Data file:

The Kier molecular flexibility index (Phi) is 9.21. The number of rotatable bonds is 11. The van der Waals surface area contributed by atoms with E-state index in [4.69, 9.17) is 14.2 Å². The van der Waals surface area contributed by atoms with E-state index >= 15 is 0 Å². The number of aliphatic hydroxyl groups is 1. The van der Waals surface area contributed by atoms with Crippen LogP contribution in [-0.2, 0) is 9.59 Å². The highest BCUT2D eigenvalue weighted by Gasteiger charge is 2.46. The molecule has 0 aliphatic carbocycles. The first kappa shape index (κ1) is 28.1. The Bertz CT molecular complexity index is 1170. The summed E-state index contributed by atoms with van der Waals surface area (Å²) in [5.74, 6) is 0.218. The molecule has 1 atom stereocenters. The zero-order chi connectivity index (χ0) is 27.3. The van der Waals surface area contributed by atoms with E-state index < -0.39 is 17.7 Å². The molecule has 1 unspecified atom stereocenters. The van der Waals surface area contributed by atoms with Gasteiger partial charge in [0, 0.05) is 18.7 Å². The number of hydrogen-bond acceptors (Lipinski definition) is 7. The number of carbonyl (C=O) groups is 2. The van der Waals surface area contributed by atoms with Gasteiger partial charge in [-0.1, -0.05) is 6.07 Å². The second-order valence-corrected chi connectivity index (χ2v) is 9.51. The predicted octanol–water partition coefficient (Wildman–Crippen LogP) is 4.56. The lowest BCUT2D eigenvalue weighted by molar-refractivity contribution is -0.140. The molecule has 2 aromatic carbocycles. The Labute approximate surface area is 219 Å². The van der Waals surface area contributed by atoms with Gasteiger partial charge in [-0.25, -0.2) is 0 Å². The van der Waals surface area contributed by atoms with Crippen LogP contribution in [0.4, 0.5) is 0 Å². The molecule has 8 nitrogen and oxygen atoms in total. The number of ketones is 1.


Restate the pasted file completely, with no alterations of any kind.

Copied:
The Kier molecular flexibility index (Phi) is 9.21. The number of rotatable bonds is 11. The van der Waals surface area contributed by atoms with E-state index in [4.69, 9.17) is 14.2 Å². The van der Waals surface area contributed by atoms with E-state index >= 15 is 0 Å². The number of aliphatic hydroxyl groups is 1. The van der Waals surface area contributed by atoms with Crippen LogP contribution in [-0.2, 0) is 9.59 Å². The highest BCUT2D eigenvalue weighted by Gasteiger charge is 2.46. The molecule has 0 aliphatic carbocycles. The first kappa shape index (κ1) is 28.1. The Bertz CT molecular complexity index is 1170. The summed E-state index contributed by atoms with van der Waals surface area (Å²) in [5.74, 6) is 0.218. The molecule has 1 atom stereocenters. The zero-order chi connectivity index (χ0) is 27.3. The van der Waals surface area contributed by atoms with E-state index < -0.39 is 17.7 Å². The molecule has 1 unspecified atom stereocenters. The van der Waals surface area contributed by atoms with Gasteiger partial charge in [0, 0.05) is 18.7 Å². The number of hydrogen-bond acceptors (Lipinski definition) is 7. The number of carbonyl (C=O) groups is 2. The van der Waals surface area contributed by atoms with Gasteiger partial charge in [-0.1, -0.05) is 6.07 Å². The second-order valence-corrected chi connectivity index (χ2v) is 9.51. The predicted octanol–water partition coefficient (Wildman–Crippen LogP) is 4.56. The lowest BCUT2D eigenvalue weighted by molar-refractivity contribution is -0.140. The molecule has 2 aromatic carbocycles. The Labute approximate surface area is 219 Å². The van der Waals surface area contributed by atoms with Gasteiger partial charge in [-0.25, -0.2) is 0 Å². The van der Waals surface area contributed by atoms with Crippen LogP contribution in [0.4, 0.5) is 0 Å². The molecule has 8 nitrogen and oxygen atoms in total. The number of ketones is 1.